The sub saga continues in the littorals off Sweden's coast. There are signs, and rumors that Sweden may have the mystery submersible surrounded in a bay just off the southern tip of Stockholm. Meanwhile, Swedish commanders are now saying that they are prepared to use whatever weaponry needed to make the craft come to the surface.

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There are presently at least five ships, one of which is Sweden's most advanced, the Visby, scouring Inagro Bay. This inlet sits at the entry into Stockholm's rivarine waters, just some 16 miles from center of the city. Here, it is rumored that contact was made with the foreign submersible, and according to Swedish military officials, they are not playing a harmless game of cat and mouse anymore. According to the Swedish news outlet The Local, Supreme Commander General Sverker Goranson stated:

"Our aim now is to force whatever it is up to the surface... with armed force, if necessary. The most important value of the operation - regardless of whether we find something — is to send a very clear signal that Sweden and its armed forces are acting and are ready to act when we think this kind of activity is violating our borders."

The search migrating to the closest point to the Swedish mainland as of yet has come as over 100 reports of citizens seeing the craft have accumulated in just a period of a couple days. General Goranson states:

"We're still getting more reports, and I want to underline the fact that we're happy about this. You mustn't forget that there's a great deal of work to be done with such a flood of reports. We have to analyze and confirm them all."

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Meanwhile, some sources say that the Swedish military has admitted that the 'picture' they handed out, seemingly taken by a bystander depicting what could have been a foreign submarine in the distance, was targeted misinformation. The BBC states that a military spokesman has confirmed that the image circulated depicted one of their own submarines, and was used "so as not to aid a foreign power" in relation to where the military thought the mystery submarine was. Also, the man in black that was supposedly pictured wading ashore is said to have been a old-age pensioner from Stockholm who saw a picture of himself in the paper and was stunned.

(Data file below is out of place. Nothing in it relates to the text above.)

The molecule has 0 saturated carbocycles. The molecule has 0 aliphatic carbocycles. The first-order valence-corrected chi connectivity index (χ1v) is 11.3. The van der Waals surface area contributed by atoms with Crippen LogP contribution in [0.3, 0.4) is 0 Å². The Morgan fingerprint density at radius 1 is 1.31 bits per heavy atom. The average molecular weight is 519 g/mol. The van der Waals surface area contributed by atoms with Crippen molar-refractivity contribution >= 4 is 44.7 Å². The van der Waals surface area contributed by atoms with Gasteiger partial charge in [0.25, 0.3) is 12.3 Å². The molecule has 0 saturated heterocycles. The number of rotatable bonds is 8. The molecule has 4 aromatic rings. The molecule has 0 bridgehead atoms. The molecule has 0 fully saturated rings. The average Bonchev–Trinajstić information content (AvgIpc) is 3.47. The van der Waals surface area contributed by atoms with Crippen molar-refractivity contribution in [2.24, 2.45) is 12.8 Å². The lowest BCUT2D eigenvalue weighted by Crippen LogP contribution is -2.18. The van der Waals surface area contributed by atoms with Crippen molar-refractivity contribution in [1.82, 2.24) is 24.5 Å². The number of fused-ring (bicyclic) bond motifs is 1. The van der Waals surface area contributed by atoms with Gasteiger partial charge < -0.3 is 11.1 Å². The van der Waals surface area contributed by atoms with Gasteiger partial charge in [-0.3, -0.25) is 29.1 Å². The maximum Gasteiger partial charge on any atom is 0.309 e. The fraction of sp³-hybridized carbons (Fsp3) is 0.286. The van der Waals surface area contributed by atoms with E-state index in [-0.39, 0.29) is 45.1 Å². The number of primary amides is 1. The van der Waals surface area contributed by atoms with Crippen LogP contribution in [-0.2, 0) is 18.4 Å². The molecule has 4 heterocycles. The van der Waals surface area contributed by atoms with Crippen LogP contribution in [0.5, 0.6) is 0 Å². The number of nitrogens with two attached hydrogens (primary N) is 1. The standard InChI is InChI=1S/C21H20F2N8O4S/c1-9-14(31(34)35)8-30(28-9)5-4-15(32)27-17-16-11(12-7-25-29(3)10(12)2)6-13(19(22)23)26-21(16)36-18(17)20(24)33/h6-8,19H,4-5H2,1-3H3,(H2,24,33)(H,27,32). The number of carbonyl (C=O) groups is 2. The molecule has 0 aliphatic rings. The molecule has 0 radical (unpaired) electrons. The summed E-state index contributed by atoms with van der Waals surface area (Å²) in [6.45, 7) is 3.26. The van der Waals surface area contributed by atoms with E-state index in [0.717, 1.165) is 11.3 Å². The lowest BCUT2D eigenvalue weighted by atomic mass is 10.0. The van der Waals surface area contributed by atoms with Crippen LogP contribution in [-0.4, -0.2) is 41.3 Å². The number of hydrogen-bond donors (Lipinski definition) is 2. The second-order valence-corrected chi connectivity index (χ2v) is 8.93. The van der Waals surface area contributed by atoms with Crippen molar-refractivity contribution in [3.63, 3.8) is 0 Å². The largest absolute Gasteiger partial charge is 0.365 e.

These revelations have created a stir among conspiracy theorists who think that Sweden may not be tracking anything at all, and are just trying to send a strong message to Russia who has been much more belligerent in the area when it comes to territorial violations. Meanwhile, others say that the area has been transited by Russian submarines for decades, and that they are virtually undetectable under the circumstances as the Swedish military is ill equipped to find them among the complex littorals off Sweden's mainland.

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Of significant note is the fact that Sweden's anti-submarine helicopter force was largely retired by the late 2000s, and their replacement, the modern NH90 with its modular ASW mission fit, has been slow coming and problem plagued. In addition, their Navy is tiny, with just a small handful of Corvettes equipped to detect submarines at all, nine to be exact, and only about half of those are of a modern variety.

What Sweden does have a small fleet (five boats) of incredibly quiet and capable diesel attack submarines. It is unclear if they are a part of the search or not. If they are involved in the search, doing so may have greatly skewed reports of mystery sub sightings.

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Although Sweden's sub hunt has been fairly opaque so far, what is clear is that the country needs to invest in their anti-submarine warfare capabilities if they wish to deter future incursions. Their own military and political leadership has openly admitted to the deterioration of the security situation on the Baltic Sea, and after a couple of decades of enjoying the "peace dividend" following the fall of the USSR, it may be time to update their defense policy and the budgets that go along with it.

Even among these questionable details and less than encouraging strategic revelations, the Swedish military remains adamant that there is a foreign sub in their midst. Yet the only way anyone can know for sure as to the validity of these claims is if they put their depth charges where their mouths are and force whatever they think is still there to the surface. Although, doing so may set a poor precedent internationally as we can be fairly certain that America's submarine force spends a good part of their time where technically they should not be as well.

Tyler Rogoway is a defense journalist and photographer who maintains the website Foxtrot Alpha for Jalopnik.com You can reach Tyler with story ideas or direct comments regarding this or any other defense topic via the email address Tyler@Jalopnik.com

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